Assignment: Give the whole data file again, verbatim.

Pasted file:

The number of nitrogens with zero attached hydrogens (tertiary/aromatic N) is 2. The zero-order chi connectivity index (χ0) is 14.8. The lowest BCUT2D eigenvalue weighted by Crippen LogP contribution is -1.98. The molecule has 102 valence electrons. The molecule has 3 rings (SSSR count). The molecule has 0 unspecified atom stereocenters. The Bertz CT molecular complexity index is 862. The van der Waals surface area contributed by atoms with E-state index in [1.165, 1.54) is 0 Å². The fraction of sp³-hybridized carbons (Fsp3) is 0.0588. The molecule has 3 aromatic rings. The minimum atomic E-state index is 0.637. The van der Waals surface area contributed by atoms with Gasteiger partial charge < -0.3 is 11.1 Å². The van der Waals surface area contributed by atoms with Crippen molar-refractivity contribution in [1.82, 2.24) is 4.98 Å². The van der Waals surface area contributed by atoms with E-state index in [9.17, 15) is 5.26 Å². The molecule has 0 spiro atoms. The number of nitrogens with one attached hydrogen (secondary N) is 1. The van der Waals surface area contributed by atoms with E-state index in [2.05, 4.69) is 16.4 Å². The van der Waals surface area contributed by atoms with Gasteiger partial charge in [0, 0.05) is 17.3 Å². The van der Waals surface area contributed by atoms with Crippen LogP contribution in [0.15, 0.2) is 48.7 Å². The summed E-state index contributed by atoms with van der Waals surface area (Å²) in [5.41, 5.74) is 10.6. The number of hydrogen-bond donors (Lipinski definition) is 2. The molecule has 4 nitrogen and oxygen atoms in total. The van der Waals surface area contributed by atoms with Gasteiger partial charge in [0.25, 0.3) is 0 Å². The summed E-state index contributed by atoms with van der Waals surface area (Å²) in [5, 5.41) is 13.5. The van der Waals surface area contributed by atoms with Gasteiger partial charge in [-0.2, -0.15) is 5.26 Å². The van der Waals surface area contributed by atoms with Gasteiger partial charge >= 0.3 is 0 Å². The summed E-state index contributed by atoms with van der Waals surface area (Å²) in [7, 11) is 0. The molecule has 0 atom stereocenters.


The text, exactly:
The number of nitrogens with zero attached hydrogens (tertiary/aromatic N) is 2. The zero-order chi connectivity index (χ0) is 14.8. The lowest BCUT2D eigenvalue weighted by Crippen LogP contribution is -1.98. The molecule has 102 valence electrons. The molecule has 3 rings (SSSR count). The molecule has 0 unspecified atom stereocenters. The Bertz CT molecular complexity index is 862. The van der Waals surface area contributed by atoms with E-state index in [1.165, 1.54) is 0 Å². The fraction of sp³-hybridized carbons (Fsp3) is 0.0588. The molecule has 3 aromatic rings. The minimum atomic E-state index is 0.637. The van der Waals surface area contributed by atoms with Gasteiger partial charge < -0.3 is 11.1 Å². The van der Waals surface area contributed by atoms with Crippen molar-refractivity contribution in [1.82, 2.24) is 4.98 Å². The van der Waals surface area contributed by atoms with E-state index in [9.17, 15) is 5.26 Å². The molecule has 0 spiro atoms. The number of nitrogens with one attached hydrogen (secondary N) is 1. The van der Waals surface area contributed by atoms with E-state index in [2.05, 4.69) is 16.4 Å². The van der Waals surface area contributed by atoms with Gasteiger partial charge in [0, 0.05) is 17.3 Å². The van der Waals surface area contributed by atoms with Crippen LogP contribution in [0.15, 0.2) is 48.7 Å². The summed E-state index contributed by atoms with van der Waals surface area (Å²) in [5.41, 5.74) is 10.6. The number of hydrogen-bond donors (Lipinski definition) is 2. The molecule has 4 nitrogen and oxygen atoms in total. The van der Waals surface area contributed by atoms with Gasteiger partial charge in [0.25, 0.3) is 0 Å². The summed E-state index contributed by atoms with van der Waals surface area (Å²) in [5, 5.41) is 13.5. The van der Waals surface area contributed by atoms with Gasteiger partial charge in [-0.2, -0.15) is 5.26 Å². The van der Waals surface area contributed by atoms with Gasteiger partial charge >= 0.3 is 0 Å². The summed E-state index contributed by atoms with van der Waals surface area (Å²) in [7, 11) is 0. The molecule has 0 atom stereocenters.